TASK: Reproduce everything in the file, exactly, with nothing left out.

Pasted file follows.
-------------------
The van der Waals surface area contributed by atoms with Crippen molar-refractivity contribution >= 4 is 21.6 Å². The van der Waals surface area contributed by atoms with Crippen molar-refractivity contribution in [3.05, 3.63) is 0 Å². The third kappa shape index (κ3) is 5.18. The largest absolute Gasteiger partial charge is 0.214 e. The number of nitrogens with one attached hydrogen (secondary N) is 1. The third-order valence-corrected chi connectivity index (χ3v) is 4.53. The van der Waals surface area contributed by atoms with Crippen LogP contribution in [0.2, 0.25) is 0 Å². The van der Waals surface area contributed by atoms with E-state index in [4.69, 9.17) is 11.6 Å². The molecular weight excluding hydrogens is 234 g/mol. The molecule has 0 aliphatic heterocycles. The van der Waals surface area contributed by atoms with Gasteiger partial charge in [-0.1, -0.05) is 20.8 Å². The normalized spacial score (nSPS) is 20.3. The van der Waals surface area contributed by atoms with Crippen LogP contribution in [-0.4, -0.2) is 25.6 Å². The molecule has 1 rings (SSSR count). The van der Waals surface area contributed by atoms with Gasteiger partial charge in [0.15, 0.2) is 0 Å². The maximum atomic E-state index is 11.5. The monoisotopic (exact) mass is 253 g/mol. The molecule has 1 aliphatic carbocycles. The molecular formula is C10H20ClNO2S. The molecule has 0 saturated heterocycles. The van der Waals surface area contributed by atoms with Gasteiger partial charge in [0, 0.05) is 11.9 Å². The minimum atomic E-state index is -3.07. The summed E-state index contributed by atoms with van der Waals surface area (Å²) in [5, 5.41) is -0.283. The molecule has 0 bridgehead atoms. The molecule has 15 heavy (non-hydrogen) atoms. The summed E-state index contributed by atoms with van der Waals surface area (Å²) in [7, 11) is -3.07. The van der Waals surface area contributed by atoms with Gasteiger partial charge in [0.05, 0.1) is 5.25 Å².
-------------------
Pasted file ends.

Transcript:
The van der Waals surface area contributed by atoms with Crippen molar-refractivity contribution >= 4 is 21.6 Å². The van der Waals surface area contributed by atoms with Crippen molar-refractivity contribution in [3.05, 3.63) is 0 Å². The third kappa shape index (κ3) is 5.18. The largest absolute Gasteiger partial charge is 0.214 e. The number of nitrogens with one attached hydrogen (secondary N) is 1. The third-order valence-corrected chi connectivity index (χ3v) is 4.53. The van der Waals surface area contributed by atoms with Crippen LogP contribution in [0.2, 0.25) is 0 Å². The van der Waals surface area contributed by atoms with E-state index in [4.69, 9.17) is 11.6 Å². The molecular weight excluding hydrogens is 234 g/mol. The molecule has 0 aliphatic heterocycles. The van der Waals surface area contributed by atoms with Gasteiger partial charge in [-0.1, -0.05) is 20.8 Å². The normalized spacial score (nSPS) is 20.3. The van der Waals surface area contributed by atoms with Crippen LogP contribution in [-0.4, -0.2) is 25.6 Å². The molecule has 1 rings (SSSR count). The van der Waals surface area contributed by atoms with Gasteiger partial charge in [0.15, 0.2) is 0 Å². The maximum atomic E-state index is 11.5. The monoisotopic (exact) mass is 253 g/mol. The molecule has 1 aliphatic carbocycles. The molecular formula is C10H20ClNO2S. The molecule has 0 saturated heterocycles. The van der Waals surface area contributed by atoms with Gasteiger partial charge in [0, 0.05) is 11.9 Å². The minimum atomic E-state index is -3.07. The summed E-state index contributed by atoms with van der Waals surface area (Å²) in [5, 5.41) is -0.283. The molecule has 0 bridgehead atoms. The molecule has 15 heavy (non-hydrogen) atoms. The summed E-state index contributed by atoms with van der Waals surface area (Å²) in [7, 11) is -3.07. The van der Waals surface area contributed by atoms with Gasteiger partial charge in [0.05, 0.1) is 5.25 Å².